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Saturday, July 11, 2015

What Writers Can Learn From Serena Williams

A few weeks ago, I read this article about tennis player Serena Williams, who has a good case for being the best tennis player ever. After she won Wimbledon this weekend, I started thinking about that article, and how writers could learn something from her.

To sum up the article: While Williams wants to be the best she can be, she doesn't immerse herself into tennis all the time. She wants variety in her life. She doesn't concern herself much with what critics say. And she's the perfect example of why parents shouldn't constantly push their kid to devote every waking moment to a sport.

Some of that sounds like good advice for writers.

While writers must prepare for times in which they are alone, focusing on whatever idea comes to mind, the worst thing writers can do is immerse themselves in their craft every waking moment. Sure, you might crank out a masterpiece that sells millions, but you're probably going to burn yourself out.

What I think makes for a good writer is somebody who goes out to experience what the world has to offer. That's Williams' approach, even if she's known for tennis and not writing. I don't know a lot of writers personally, but I'd be surprised to find one who hasn't enhanced their experiences through more than just putting pen to paper or fingers to keyboard.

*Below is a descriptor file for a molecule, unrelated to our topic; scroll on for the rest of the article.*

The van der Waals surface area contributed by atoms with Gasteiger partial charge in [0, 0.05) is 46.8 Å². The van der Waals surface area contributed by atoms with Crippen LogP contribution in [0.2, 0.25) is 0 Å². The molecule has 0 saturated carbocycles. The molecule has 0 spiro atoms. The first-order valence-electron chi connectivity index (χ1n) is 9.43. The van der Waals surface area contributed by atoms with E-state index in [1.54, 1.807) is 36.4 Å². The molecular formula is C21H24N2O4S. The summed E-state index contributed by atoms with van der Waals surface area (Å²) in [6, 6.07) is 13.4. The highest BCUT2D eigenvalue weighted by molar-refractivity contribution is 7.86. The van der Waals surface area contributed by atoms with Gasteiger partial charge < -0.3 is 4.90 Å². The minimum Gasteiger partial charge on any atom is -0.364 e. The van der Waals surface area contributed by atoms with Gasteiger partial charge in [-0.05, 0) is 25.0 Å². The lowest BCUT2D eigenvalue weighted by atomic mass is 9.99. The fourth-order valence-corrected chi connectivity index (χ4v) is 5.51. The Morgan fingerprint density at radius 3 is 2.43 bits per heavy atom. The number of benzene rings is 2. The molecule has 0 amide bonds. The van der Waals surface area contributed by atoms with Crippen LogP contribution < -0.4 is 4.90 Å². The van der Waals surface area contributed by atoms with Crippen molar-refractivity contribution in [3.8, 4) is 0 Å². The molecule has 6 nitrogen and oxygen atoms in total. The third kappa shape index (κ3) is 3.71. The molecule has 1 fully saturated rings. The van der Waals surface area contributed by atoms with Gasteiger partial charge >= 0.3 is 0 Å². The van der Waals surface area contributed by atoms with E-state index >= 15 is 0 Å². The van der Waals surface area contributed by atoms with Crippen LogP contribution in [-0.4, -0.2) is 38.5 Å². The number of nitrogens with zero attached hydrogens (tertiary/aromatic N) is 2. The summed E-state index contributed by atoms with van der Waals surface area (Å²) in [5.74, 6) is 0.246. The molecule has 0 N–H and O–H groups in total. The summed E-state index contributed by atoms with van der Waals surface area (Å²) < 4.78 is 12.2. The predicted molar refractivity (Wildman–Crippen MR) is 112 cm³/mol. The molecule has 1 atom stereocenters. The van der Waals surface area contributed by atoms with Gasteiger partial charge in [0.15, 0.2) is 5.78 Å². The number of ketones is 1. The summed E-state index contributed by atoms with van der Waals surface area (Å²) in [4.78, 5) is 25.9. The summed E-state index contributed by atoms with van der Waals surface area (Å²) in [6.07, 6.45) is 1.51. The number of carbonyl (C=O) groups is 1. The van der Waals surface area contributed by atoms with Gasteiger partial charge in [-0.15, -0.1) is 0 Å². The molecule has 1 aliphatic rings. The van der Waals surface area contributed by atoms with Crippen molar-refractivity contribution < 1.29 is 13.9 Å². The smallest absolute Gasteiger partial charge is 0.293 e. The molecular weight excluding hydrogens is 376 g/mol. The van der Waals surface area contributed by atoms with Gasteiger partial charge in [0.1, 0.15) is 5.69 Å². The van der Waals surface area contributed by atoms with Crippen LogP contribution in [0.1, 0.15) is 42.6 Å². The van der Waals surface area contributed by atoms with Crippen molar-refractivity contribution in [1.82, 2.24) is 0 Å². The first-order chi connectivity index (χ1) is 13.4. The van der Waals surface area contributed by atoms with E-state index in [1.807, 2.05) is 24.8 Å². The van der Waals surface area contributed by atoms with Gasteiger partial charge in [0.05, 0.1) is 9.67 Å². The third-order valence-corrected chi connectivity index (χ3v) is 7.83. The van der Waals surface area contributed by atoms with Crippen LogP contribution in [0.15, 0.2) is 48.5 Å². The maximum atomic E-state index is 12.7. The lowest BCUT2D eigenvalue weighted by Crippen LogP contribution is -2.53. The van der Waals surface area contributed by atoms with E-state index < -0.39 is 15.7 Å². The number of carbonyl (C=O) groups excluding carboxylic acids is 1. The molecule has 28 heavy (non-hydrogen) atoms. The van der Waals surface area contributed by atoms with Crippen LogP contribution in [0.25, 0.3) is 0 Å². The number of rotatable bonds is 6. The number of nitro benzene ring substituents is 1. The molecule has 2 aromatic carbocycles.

I don't know any parents who push their kids to immerse themselves in nothing but writing, but could you imagine if that happened? Parents see J.K. Rowling and her success with Harry Potter, then see their child is a talented writer, so let's get that child to focus on nothing but writing, because there's the author of the next Harry Potter!

In other words, what we writers can learn from Williams is, while we want to be the best we can be at our craft, we shouldn't immerse ourselves too much into our craft. Sometimes the best thing we can do is step away from our writing for a while, take in what life has to offer, then come back energized.

It's certainly worked for Williams to not allow her life to revolve around tennis. I'm pretty sure it works for writing as well.

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